– Labs

– Debugging with printk
– Format Specifiers in printk
– no hash pointers Command Line Option
– Using early printk
– Labs

– What is the proc Filesystem?
– Creating and Removing Entries
– Reading and Writing Entries
– The seq file Interface **
– Labs

– kprobes
– kretprobes
– SystemTap **
– Labs

– What is ftrace?
– ftrace, trace-cmd and kernelshark
– Available Tracers
– Using ftrace
– Files in the Tracing Directory
– Tracing Options
– Printing with trace printk()
– Trace Markers
– Dumping the Buffer
– trace-cmd
– Labs

– What is perf?
– perf stat
– perf list
– perf record
– perf report
– perf annotate
– perf top
– Labs

– BPF
– eBPF
– Installation
– bcc Tools
– bpftrace
– Labs

– Crash
– Main Commands
– Labs

– kexec
– Kernel Configuration
– kexec-tools
– Using kexec
– Labs

– Producing and Analyzing Kernel Core Dumps
– Labs

– What is QEMU?
– Emulated Architectures
– Image Formats
– Third Party Hypervisor Integration
– Labs

– Linux Kernel (built-in) tools and helpers
– kdb
– qemu+gdb
– kgdb: hardware+serial+gdb
– Labs

– Evaluation Survey

– UNIX and Linux **
– Monolithic and Micro Kernels
– Object-Oriented Methods
– Main Kernel Components
– User-Space and Kernel-Space

– Error Numbers and Getting Kernel Output
– Task Structure
– Memory Allocation
– Transferring Data between User and Kernel Spaces
– Object-Oriented Inheritance – Sort Of
– Linked Lists
– Jiffies
– Labs

– What are Modules?
– A Trivial Example
– Compiling Modules
– Modules vs Built-in
– Module Utilities
– Automatic Module Loading
– Module Usage Count
– Module Licensing
– Exporting Symbols
– Resolving Symbols **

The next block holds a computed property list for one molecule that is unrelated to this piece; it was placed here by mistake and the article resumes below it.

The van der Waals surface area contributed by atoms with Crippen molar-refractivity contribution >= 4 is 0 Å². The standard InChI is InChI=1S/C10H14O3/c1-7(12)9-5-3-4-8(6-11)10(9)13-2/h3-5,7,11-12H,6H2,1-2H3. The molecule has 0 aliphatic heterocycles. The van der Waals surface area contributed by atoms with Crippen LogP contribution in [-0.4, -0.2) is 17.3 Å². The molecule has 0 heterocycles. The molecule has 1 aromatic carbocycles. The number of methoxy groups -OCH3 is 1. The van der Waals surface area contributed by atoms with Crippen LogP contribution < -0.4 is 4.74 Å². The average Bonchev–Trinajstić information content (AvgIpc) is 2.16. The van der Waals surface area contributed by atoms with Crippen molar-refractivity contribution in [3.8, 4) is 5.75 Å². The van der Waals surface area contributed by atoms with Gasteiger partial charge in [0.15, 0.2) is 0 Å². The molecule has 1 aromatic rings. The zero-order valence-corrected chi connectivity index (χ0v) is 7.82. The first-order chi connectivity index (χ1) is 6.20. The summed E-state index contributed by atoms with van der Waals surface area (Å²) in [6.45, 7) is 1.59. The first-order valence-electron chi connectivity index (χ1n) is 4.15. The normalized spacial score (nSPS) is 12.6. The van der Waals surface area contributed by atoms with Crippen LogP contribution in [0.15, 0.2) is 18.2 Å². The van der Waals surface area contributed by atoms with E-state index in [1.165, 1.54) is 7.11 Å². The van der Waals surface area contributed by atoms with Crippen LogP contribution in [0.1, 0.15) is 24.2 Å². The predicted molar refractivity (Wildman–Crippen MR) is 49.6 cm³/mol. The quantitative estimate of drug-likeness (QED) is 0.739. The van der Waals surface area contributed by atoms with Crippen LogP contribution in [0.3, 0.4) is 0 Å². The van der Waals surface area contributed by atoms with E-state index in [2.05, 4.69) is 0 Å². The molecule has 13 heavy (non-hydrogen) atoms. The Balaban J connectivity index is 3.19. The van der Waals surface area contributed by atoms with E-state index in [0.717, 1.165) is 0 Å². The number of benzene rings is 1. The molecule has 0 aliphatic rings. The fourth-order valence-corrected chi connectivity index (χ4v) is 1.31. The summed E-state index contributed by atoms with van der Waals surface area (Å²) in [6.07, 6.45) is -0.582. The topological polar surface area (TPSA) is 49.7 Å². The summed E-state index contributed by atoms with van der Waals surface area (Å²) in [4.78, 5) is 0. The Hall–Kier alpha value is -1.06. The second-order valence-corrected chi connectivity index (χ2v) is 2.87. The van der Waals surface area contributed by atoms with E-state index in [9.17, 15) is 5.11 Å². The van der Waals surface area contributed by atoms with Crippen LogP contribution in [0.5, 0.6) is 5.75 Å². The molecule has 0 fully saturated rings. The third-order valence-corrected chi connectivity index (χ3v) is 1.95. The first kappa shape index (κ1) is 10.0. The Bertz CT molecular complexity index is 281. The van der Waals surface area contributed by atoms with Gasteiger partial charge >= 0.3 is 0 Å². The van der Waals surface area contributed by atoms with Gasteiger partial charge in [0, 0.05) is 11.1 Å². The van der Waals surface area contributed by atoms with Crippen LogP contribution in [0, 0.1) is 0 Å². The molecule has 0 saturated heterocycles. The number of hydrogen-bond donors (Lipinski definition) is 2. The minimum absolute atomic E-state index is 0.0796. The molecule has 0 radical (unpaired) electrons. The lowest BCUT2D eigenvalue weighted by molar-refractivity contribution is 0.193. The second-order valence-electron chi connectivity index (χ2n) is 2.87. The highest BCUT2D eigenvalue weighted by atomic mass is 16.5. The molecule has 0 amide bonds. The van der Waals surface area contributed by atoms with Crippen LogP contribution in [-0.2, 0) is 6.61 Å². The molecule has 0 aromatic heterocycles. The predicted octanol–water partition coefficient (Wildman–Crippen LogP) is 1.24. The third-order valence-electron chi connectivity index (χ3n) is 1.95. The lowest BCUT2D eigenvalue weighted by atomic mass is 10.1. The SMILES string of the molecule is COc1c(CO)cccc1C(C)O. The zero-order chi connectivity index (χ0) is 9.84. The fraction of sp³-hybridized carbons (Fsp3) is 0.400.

– Labs

– Processes, Threads, and Tasks
– Kernel Preemption
– Real Time Preemption Patch
– Labs

– Installation and Layout of the Kernel Source
– Kernel Browsers
– Kernel Configuration Files
– Kernel Building and Makefiles
– initrd and initramfs
– Labs

– Coding Style
– Using Generic Kernel Routines and Methods
– Making a Kernel Patch
– sparse
– Using likely() and unlikely()
– Writing Portable Code, CPU, 32/64-bit, Endianness
– Writing for SMP
– Writing for High Memory Systems
– Power Management
– Keeping Security in Mind
– Labs

– Concurrency and Synchronization Methods
– Atomic Operations
– Bit Operations
– Spinlocks
– Seqlocks
– Disabling Preemption
– Mutexes
– Semaphores
– Completion Functions
– Read-Copy-Update (RCU)
– Reference Counts
– Labs

– Virtual Memory Management
– Systems With and Without MMU and the TLB
– Memory Addresses
– High and Low Memory
– Memory Zones
– Special Device Nodes
– NUMA
– Paging
– Page Tables
– page structure
– Labs

– Requesting and Releasing Pages
– Buddy System
– Slabs and Cache Allocations
– Memory Pools
– kmalloc()
– vmalloc()
– Early Allocations and bootmem()
– Memory Defragmentation
– Labs

This course is for experienced developers who need to understand the methods and internal infrastructure of the Linux kernel.

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Testimonials?

Mohammed Aljbreen Operation Specialist, SAMA

The Clarity of the Content was very good. The explanation of the trainer with in-depth knowledge in a proper flow really impressed me to give 5 star rating.

Arindam Chakraborty Systems Specialist, King Abdullah University of Sciences & Technology

The Instructor was really impressive. Clear cut explanation of every topic he covered with real time scenarios.

Sher Afzal Khan Cloud Engineer, Cloud 9 Networks

The Trainer and the Course Material, both are good. Good flow of explanation with simple examples. The complete training was focused on current industry challenges.

Jawed Ahmad Siddiqui Sr. System Administrator, Saudi Ceramics

The Trainer’s presentation was impressed me to continue the course till end. Never feel bore till the entire sessions. She studied our mindset and follows.